Greetings from Olympia,
Now that we’ve passed cutoff dates, which are the deadlines for bills to be voted out of committee, we are wrapping up a week and a half voting on measures that originated in the Senate and are still “alive.” Thousands of bills are introduced every legislative session and the realm of possibilities just got much smaller. What’s worrisome are the numerous looming taxes the majority party wants to pass to fund its significant increase in state spending.
Even though the state’s budget has never been bigger – over $50 billion now – special interests are pushing their agendas at taxpayers’ expense. Just last week, the Senate approved legislation that would significantly increase the costs of energy for the average family in an effort to fight global climate change. Proponents of the legislation fail to take into account that our state is already one of the cleanest states in the country, with 77 percent of our energy coming from renewable sources.
I recently weighed in on statewide efforts to impose a plastic bag ban. While we all agree we should be good stewards of our environment, we differ on how to accomplish that. The bag ban might seem like a great way to address plastic in our oceans and waterways, if you think Washingtonians are the primary problem. We are looking at imposing a 10-cents-per-bag tax on consumers to address a problem originating in other countries. You can read more here.
On the Horizon
Legislative Democrats have been clear for years that they want an income tax in this state. Although voters have been even more clear this is not a direction they want to take, it appears some legislators think they know better. They are calling it an excise tax, a fee on capital gains, everything except what it is – an income tax. You can watch an informative video about the proposal and what the IRS and all other states are saying when it comes to implementing this new and arguably unconstitutional tax.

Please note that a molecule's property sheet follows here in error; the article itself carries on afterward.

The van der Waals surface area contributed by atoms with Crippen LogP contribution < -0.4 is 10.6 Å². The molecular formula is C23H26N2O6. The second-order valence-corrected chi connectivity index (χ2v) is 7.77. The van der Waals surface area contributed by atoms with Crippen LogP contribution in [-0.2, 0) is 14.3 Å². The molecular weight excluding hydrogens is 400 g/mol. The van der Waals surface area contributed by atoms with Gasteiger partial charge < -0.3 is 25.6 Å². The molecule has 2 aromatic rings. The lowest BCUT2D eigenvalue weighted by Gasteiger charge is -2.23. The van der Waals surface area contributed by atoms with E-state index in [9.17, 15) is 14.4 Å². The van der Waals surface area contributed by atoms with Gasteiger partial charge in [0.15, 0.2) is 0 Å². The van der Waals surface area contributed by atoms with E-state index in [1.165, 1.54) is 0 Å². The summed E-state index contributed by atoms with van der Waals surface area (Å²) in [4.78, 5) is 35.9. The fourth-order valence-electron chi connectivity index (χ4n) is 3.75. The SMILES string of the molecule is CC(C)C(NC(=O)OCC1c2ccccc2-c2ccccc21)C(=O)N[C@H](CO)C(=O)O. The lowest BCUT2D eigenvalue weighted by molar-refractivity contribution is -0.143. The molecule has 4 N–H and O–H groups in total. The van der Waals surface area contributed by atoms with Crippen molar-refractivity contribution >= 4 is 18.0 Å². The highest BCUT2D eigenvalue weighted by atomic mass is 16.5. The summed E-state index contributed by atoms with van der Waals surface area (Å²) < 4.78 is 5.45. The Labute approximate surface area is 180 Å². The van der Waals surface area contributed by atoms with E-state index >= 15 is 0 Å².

Undoing Education Equity
Education Funding Courtesy of the Seattle Times
Over the past several budget cycles, the Legislature invested billions of dollars into our state’s K-12 system, including reforms to local property tax levies to bring more equity across our state. In six years, state education funding increased 69 percent. Now, there are proposals that would roll-back these efforts, raising property taxes, short-changing students, and undermining the McCleary ruling on school funding. Just when 73 percent of taxpayers are seeing a decrease in their property taxes, Senate Bill 5313, puts us back at square one by allowing school districts to raise more property taxes, and possibly back in court. You can read more about these proposals by clicking here.
Improving safety in adult family homes
The state Senate approved legislation I’ve sponsored that would improve safety for disabled residents of adult family homes.
Senate Bill 5403, which passed unanimously, would require that nonambulatory residents of adult family homes be placed in settings that allow for evacuation without barriers such as stairs or elevators.
When there is an emergency, seconds matter… Read more.
Opt-out options for older employees
On the day before the deadline to vote on bills originating in the Senate, my legislation was adopted that gives more flexibility to public employees that are hired after the age of 60. It doesn’t make any sense to require that older employees contribute to a retirement system they’ll never benefit from. Senate Bill 5687, which was approved unanimously, allows employees to keep more of their paycheck.
It is an honor to serve as your state Senator. Please don’t hesitate to reach out to my office with any questions or concerns regarding your state government.
Your State Senator